Nostalgia’s a dangerous thing. At the weekend, someone on my Twitter feed mentioned Dire Maul, and I was transported back to a time in my life where confidence was in limited supply, yet my desire to learn pushed past the shortfall. I was beginning to grasp the vastness of the world that Azeroth was, and possibilities for me as a player within it. The dungeon hub in Ferelas was where I would learn to be a better player, and I should this morning thank the woman responsible for making that happen. I was taught to play by a Night Elf Priest called Elene (see her video below) whose influence still remains in my mind (and play style) many years after my first journey into those five person instances.
The first time through Dire Maul East is etched into the memory, mostly thanks to the amount of effort it took to get inside that instance alive. Once there I was taught the first rule of dungeons: kill the mana users first. These guys have less armour, but do more damage, and therefore their swift demise is what matters most, and as was the case with all of those three instances, the first run was as hard as the most punishing raid encounters I’ve ever fought. Inside the East Wing a number of important things could be farmed: Run Tumm Tubers (one of the best ways to max your Cookery to 300 back in the day) and Living Essence (which used to be the only reliable farming spot for some time) plus a number of lovely items for those who loved to dress up. It also had possibly one of the scariest rooms to cross to access a last boss that ever existed in game, and if you never did it at level, you never lived.
I find myself thinking a lot of DM runs as I go about my Broken Isles gathering tasks for Professions: there are a great many parallels between these and (as an example) the Warlock Mount quest: the hand of the past remains on present’s shoulders even now. You travelled to Dire Maul West for the Paladin mount too, and I think of the three instances this is the one that remains fondest in memory. That’s where you took class books for the trinkets that they rewarded, plus where one needed to go to have the best chance (so I was told) at seeing Foror’s Compendium of Dragon Slaying drop. This book, snagged by one of my Guildies in an evening that will never dim from memory, starts the journey to what was at the time one of the most desired items for anyone tanking.
Ah, Onyxia, Before the Cataclysm. That was a mental fight with 40 people. It also gives me an excuse (if one were needed) to stick in here the best You Tube video ever made about playing the game. If, like today I am feeling sad, this is pretty much guaranteed to raise a smile:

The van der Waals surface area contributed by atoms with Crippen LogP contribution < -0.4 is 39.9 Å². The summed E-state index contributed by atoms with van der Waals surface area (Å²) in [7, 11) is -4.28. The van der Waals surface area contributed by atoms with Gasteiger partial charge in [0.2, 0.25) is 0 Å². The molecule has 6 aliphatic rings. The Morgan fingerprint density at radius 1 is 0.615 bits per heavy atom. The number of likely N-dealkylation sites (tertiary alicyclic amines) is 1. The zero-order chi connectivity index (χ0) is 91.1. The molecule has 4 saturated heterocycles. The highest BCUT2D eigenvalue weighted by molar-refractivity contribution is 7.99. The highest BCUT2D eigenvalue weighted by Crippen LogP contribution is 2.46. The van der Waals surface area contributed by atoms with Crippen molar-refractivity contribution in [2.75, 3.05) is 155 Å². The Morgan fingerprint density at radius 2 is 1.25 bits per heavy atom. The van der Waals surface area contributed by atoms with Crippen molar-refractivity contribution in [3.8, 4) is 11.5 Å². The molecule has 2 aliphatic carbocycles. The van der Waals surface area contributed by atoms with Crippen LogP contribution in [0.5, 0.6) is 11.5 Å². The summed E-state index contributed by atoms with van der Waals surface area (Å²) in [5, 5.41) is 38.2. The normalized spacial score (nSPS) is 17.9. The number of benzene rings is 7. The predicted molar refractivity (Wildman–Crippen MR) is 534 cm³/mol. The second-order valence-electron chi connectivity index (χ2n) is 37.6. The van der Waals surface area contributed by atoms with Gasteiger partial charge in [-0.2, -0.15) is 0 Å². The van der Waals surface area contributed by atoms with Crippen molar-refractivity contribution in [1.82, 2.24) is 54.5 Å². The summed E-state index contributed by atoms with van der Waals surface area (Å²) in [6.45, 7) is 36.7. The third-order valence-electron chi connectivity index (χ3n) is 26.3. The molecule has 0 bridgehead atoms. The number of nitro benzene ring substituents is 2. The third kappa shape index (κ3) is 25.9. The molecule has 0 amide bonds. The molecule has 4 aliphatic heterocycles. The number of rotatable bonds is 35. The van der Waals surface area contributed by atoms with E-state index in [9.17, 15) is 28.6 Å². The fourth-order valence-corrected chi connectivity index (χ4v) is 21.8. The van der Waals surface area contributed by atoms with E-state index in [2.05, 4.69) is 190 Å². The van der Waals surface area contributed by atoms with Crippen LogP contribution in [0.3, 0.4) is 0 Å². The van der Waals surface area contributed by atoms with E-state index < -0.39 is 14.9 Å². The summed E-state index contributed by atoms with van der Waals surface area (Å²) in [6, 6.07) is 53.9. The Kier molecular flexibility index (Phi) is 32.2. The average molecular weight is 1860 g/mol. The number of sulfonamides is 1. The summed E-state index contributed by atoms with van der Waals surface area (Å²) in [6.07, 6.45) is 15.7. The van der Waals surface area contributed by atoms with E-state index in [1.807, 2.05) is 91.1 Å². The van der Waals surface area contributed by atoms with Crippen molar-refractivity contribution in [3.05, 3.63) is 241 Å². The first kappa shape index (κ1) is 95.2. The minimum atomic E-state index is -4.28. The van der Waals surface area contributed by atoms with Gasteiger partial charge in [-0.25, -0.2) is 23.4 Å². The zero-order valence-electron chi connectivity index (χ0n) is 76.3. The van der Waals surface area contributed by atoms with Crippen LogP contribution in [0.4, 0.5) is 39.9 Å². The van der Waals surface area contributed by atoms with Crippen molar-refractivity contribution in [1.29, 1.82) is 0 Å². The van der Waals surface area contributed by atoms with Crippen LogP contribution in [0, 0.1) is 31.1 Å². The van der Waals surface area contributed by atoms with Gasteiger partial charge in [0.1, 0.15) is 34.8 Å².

Finally, there was Dire Maul North, and as a Leatherworker that meant a Tribute Run that was more complicated than any of the stuff you’ll ever get asked to do currently, but rewarded a Cache of goodies that also held a choice of cloak recipes that were the best crafts in game, period. In fact, the Hide of the Wild became the de facto back slot item for healers doing Molten Core and beyond. A particular Guildie managed in the space of six months to become the wealthiest person I had ever seen, by doing nothing else with his time but farming the mats for these and selling them, often without the things ever touching the Auction House. When the TBC Expansion was announced he realised his market would vanish and sold the account to a random person who stripped him of gold and then vanished.
Ah, those were the days.
Patch 1.3 was deployed to the Servers on March 7th, 2005, which means it will be 12 years old on Wednesday. I still owe a massive debt of gratitude to Elene, and if she comes here because suddenly that old You Tube channel gets some love, I’m still beyond grateful for her help and assistance in learning to play. There’s not a visit to the Eastern Kingdoms that goes by without a thought to Feralas, which remains my favourite zone even now, and when the servers finally are disconnected for good, that’s where I’ll send my characters to die. Dire Maul was a great place to play in, and Legion owes a great deal to those early five mans for a great many things, not simply the need to play well to complete an objective.